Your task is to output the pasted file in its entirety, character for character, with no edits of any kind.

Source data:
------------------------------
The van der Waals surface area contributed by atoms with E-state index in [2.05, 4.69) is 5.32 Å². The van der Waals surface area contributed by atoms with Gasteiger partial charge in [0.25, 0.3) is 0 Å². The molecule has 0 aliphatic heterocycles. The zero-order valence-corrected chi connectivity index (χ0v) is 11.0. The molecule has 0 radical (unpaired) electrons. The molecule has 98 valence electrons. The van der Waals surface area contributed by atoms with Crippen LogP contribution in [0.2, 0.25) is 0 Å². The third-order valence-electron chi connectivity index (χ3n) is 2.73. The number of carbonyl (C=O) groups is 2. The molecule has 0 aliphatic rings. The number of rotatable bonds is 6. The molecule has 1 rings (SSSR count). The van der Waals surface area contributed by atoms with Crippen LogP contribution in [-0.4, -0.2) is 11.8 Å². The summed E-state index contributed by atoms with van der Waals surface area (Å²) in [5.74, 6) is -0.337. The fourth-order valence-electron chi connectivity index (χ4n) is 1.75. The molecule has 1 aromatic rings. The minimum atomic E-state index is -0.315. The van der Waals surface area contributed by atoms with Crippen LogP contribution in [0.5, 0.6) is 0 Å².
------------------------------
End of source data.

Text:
The van der Waals surface area contributed by atoms with E-state index in [2.05, 4.69) is 5.32 Å². The van der Waals surface area contributed by atoms with Gasteiger partial charge in [0.25, 0.3) is 0 Å². The molecule has 0 aliphatic heterocycles. The zero-order valence-corrected chi connectivity index (χ0v) is 11.0. The molecule has 0 radical (unpaired) electrons. The molecule has 98 valence electrons. The van der Waals surface area contributed by atoms with Crippen LogP contribution in [0.2, 0.25) is 0 Å². The third-order valence-electron chi connectivity index (χ3n) is 2.73. The number of carbonyl (C=O) groups is 2. The molecule has 0 aliphatic rings. The number of rotatable bonds is 6. The molecule has 1 rings (SSSR count). The van der Waals surface area contributed by atoms with Crippen LogP contribution in [-0.4, -0.2) is 11.8 Å². The summed E-state index contributed by atoms with van der Waals surface area (Å²) in [5.74, 6) is -0.337. The fourth-order valence-electron chi connectivity index (χ4n) is 1.75. The molecule has 1 aromatic rings. The minimum atomic E-state index is -0.315. The van der Waals surface area contributed by atoms with Crippen LogP contribution in [0.5, 0.6) is 0 Å².